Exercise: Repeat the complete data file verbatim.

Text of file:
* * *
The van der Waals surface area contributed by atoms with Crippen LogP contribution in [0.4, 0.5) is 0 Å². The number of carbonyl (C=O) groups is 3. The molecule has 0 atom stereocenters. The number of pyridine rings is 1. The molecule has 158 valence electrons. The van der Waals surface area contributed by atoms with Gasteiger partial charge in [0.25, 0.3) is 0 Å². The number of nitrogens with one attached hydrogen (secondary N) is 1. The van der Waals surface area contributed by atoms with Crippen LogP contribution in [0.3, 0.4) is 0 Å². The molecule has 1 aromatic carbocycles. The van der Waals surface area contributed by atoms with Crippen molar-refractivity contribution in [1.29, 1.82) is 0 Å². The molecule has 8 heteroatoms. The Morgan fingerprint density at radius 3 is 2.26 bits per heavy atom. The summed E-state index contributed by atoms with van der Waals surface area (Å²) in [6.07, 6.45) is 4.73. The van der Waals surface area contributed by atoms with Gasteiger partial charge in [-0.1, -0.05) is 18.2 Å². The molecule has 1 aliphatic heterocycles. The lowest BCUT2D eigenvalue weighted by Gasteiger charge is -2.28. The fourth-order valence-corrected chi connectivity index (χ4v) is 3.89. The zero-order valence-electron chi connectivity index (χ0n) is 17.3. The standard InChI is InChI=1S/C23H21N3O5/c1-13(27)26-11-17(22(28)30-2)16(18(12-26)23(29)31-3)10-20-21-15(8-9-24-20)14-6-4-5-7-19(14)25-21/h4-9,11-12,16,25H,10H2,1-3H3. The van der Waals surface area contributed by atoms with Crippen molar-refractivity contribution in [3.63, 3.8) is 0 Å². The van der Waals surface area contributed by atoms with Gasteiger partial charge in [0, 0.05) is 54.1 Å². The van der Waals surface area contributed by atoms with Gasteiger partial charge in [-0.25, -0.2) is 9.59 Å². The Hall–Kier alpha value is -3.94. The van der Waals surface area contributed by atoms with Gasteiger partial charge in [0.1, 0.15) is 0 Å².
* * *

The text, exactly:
The van der Waals surface area contributed by atoms with Crippen LogP contribution in [0.4, 0.5) is 0 Å². The number of carbonyl (C=O) groups is 3. The molecule has 0 atom stereocenters. The number of pyridine rings is 1. The molecule has 158 valence electrons. The van der Waals surface area contributed by atoms with Gasteiger partial charge in [0.25, 0.3) is 0 Å². The number of nitrogens with one attached hydrogen (secondary N) is 1. The van der Waals surface area contributed by atoms with Crippen LogP contribution in [0.3, 0.4) is 0 Å². The molecule has 1 aromatic carbocycles. The van der Waals surface area contributed by atoms with Crippen molar-refractivity contribution in [1.29, 1.82) is 0 Å². The molecule has 8 heteroatoms. The Morgan fingerprint density at radius 3 is 2.26 bits per heavy atom. The summed E-state index contributed by atoms with van der Waals surface area (Å²) in [6.07, 6.45) is 4.73. The van der Waals surface area contributed by atoms with Gasteiger partial charge in [-0.1, -0.05) is 18.2 Å². The molecule has 1 aliphatic heterocycles. The lowest BCUT2D eigenvalue weighted by Gasteiger charge is -2.28. The fourth-order valence-corrected chi connectivity index (χ4v) is 3.89. The zero-order valence-electron chi connectivity index (χ0n) is 17.3. The standard InChI is InChI=1S/C23H21N3O5/c1-13(27)26-11-17(22(28)30-2)16(18(12-26)23(29)31-3)10-20-21-15(8-9-24-20)14-6-4-5-7-19(14)25-21/h4-9,11-12,16,25H,10H2,1-3H3. The van der Waals surface area contributed by atoms with Crippen molar-refractivity contribution in [3.63, 3.8) is 0 Å². The van der Waals surface area contributed by atoms with Gasteiger partial charge in [0, 0.05) is 54.1 Å². The van der Waals surface area contributed by atoms with Gasteiger partial charge in [-0.25, -0.2) is 9.59 Å². The Hall–Kier alpha value is -3.94. The van der Waals surface area contributed by atoms with Gasteiger partial charge in [0.1, 0.15) is 0 Å².